Today as in Paul's day, this naturally leads to some confusion. Paul has just finished saying that God has spoken words of benefit to a people who have not escaped God's judgment. If these promises of God were spoken and if recipients of these promises don't believe, wouldn't that make God a liar? Paul answers in the negative—God's faithfulness is not tied to our faith whether in our practice or rejection of faith (Rom. 3:3-5; 2 Tim. 2:13). In fact, Paul argues our unfaithfulness to God's promises reveals God's righteousness. Who are we to conclude God is unjust?
In contrast to law-oriented (or legalistic) circumcision, Paul concludes that God's redeeming righteousness has been revealed in Jesus Christ to all men (Rom. 3:21-26). Boasting in the law or some ritualistic commitment to God is a wasted effort. God will save the circumcised and uncircumcised in the same manner, faith (Rom. 3:27-31).
All of this backdrop leads to Paul's primer on "justification by faith." Contra any Jewish boasting, works were of no use in justification even to Abraham and David (Rom. 4:1-8). These great recipients of God's covenants were justified on the basis of faith and not of works. At this point, the Jews of Paul's audience are meant to be convinced and assured that God has not forgotten His promise. But the question remains, who else is this blessed "justification by faith" for exactly? Is it only for the circumcised (Rom. 4:9)? Didn't Paul just finish saying that God was the God of Jew and Gentile (Rom. 3:29)?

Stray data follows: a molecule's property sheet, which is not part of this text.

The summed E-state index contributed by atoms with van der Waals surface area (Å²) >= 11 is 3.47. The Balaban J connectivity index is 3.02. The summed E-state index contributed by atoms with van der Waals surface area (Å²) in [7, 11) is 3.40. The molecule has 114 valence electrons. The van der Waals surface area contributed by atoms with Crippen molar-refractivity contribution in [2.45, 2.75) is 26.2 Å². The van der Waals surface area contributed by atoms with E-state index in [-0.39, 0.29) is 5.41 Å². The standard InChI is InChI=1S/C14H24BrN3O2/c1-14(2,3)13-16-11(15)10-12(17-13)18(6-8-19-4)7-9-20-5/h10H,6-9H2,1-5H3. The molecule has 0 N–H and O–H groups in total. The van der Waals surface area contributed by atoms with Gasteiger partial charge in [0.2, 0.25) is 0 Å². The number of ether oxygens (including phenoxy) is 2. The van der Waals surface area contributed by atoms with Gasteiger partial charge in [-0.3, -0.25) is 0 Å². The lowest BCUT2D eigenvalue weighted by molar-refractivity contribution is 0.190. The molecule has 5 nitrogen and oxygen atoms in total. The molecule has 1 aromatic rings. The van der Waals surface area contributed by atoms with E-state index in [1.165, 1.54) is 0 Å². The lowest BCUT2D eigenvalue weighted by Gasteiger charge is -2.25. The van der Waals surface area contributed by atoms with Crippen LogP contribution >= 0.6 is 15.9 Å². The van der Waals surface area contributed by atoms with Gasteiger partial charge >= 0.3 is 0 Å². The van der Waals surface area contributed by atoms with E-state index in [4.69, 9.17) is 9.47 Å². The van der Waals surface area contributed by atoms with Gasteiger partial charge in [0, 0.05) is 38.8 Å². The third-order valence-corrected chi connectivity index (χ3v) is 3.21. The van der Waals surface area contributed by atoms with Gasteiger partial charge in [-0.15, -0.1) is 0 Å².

Paul's answer is that the blessing belongs to both (Rom. 4:12, 16). However, this question is why Paul introduces the timeline of Abraham's justification. Abraham received the sign of righteousness by faith (circumcision) when he was without circumcision (Rom. 4:11). He received the promise of the covenant before receiving the sign of the promise. To Paul, this alone is proof that Abraham is the father of both the circumcised and uncircumcised (Rom. 4:12). This was written for our sake (Rom. 4:23-24) in order to demonstrate that God is, in fact, the God of the Gentiles (Rom. 1:16; 3:29-30; 4:16)!
So what does this particular section say sacramentally about circumcision and/or infant baptism? Well, relatively little actually. Paul's point in the passage is to show how Abraham was "the father of many nations" (Rom. 4:17) to descendants of the law and his faith (Rom. 4:16). This passage isn't denigrating to circumcision in regards to sacramental theology or covenantal continuity. Paul has already affirmed that circumcision is a benefit to the Jews, but it is not so exclusively a benefit as to exclude the Gentiles who are uncircumcised. One might persist that there is an important value in that Abraham received the sign after faith as a seal of what he already had by faith. Only to the extent that we allow the value to be what Paul says it is—to show Abraham is the father of the Gentiles.